Saturday, February 25, 2012

A-B-C: Spelling Bees

In sixth grade, a sort of adolescent transition took place in more ways than one.  Yes, we moved to a house with a backyard filled with lilac bushes on a tree-lined street.  My sister and I shared a girls' only bedroom, instead of sharing with my brother.  My feminine senses became heightened.  Boys started mattering.  And the high school loomed as a very real "next step" only a few blocks up Broadway.

The traditions and repeated events we enjoyed throughout grammar school started to disappear, though I didn't see it at first and wouldn't appreciate it until much later.  I should have treasured those last experiences, but like everything you trundle through as an adolescent, the experiences were confusing and painful and I was never quite sure whether what I did was "right."

At the Hamilton School, once a year we had a spelling bee, and if you made it to the "finals," you ended up in the auditorium on the stage in front of the microphone . . . staring down at a small audience of friends and family who had come in to cheer on their spelling bee participant.  For days before the bee, my mother would sit at the kitchen table with me, drilling me on the lists of words our teacher gave us throughout the year.  The bee was usually scheduled at the end of the year, right before summer break, so those lists were long.  I remember laying my head on the table, begging her to stop so I could go to sleep.  I knew these words.  Why did we have to drill for hours?

On the day of the bee, I joined everyone else who had made it through the preliminary rounds.  Heart pounding, palms sweating, we sat on stage next to each other until it was our turn.  Then we would be given a word, repeat it, spell it out correctly, repeat it again, then sit down. I distinctly remember every single spelling bee and every word I misspelled that took me out of the bee.  I would go home and tell my mother, and years later, she, too, remembered the misspelled word and would ask me out of the blue how to spell it . . . F-R-I-E-N-D, capital A-m-e-r-i-c-a, C-O-U-L-D-N-apostrophe-T.  Ugh.

Finally, in the 6th grade, I participated in the final spelling bee.  Thank God.  Only this time, the bee wasn't in the familiar auditorium that I remembered, there was no microphone, and no one I knew in the audience. 

I felt more trepidation than I ever had before.  Surely everyone in the room would laugh out loud at the new girl when she made a mistake.  Surely everyone stared at me when I rose out of my seat to repeat the first word back to the teacher.  Surely everyone wanted me to fail.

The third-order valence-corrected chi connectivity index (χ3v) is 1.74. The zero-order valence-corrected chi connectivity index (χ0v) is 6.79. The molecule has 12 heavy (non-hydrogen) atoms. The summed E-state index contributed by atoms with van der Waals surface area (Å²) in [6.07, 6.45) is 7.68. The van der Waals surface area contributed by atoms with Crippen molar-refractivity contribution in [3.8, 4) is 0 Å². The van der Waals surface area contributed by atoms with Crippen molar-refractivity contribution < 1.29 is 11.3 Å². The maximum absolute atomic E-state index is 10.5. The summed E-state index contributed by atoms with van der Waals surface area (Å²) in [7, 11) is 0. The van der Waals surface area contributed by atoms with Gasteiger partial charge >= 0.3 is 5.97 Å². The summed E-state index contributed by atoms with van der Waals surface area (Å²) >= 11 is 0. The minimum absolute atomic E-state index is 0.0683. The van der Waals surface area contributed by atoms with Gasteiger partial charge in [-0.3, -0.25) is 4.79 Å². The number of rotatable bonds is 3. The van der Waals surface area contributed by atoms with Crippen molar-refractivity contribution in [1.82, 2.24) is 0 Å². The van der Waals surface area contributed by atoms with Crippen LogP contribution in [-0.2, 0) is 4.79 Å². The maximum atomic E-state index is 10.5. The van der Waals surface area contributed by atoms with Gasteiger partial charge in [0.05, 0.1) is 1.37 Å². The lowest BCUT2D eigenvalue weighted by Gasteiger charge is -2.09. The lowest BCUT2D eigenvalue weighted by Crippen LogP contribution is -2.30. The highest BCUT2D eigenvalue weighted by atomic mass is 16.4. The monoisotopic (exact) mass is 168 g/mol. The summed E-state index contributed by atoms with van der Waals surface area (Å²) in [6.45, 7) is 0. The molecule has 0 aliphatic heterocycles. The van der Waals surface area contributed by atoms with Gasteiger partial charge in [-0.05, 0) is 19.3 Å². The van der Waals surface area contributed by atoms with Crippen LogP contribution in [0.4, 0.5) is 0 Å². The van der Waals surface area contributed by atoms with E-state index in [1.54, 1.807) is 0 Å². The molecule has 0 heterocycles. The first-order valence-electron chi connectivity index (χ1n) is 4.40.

I knew that my strengths in the classroom revolved around anything to do with reading or writing.  Had there been a Math bee, I would have failed miserably.  But I also had less faith in myself as the years went by because of those earlier failures and my mother's expectation that I would get nothing but A's on my report card.  Perhaps it was my own insecurity that I wasn't perfect that butted its ugly head into the last spelling bee, making sure that I lost in one of the earlier rounds rather than to face the fear of standing on a stage in front of a microphone to be tested to spell words that I would normally have no problem at all spelling . . . but, whatever the case, that 6th grade spelling bee was over quickly.  And I was happy.  My mother, however, was not.

These days, I watch on TV when the grammar school kids make it to the Scripps National Spelling Bee.  I see them struggle with roots and prefixes, know that they are aware of the Latin and Greek spellings that give them clues to words they have never heard before, and I wonder how many of them practice with their parents for hours and hours before striding onto that stage.  I think about the time they spent with mothers or fathers more intent on their child winning than the child him/herself. I also think about the incredible satisfaction and rush of love they share when the child spells the word correctly, the partnership, the bonds that strengthen as a result of spending so much time together striving for a common goal. 

And I realize I miss that.  I miss the intense caring only my mother could provide.  It's not the spelling bee.  It's time.

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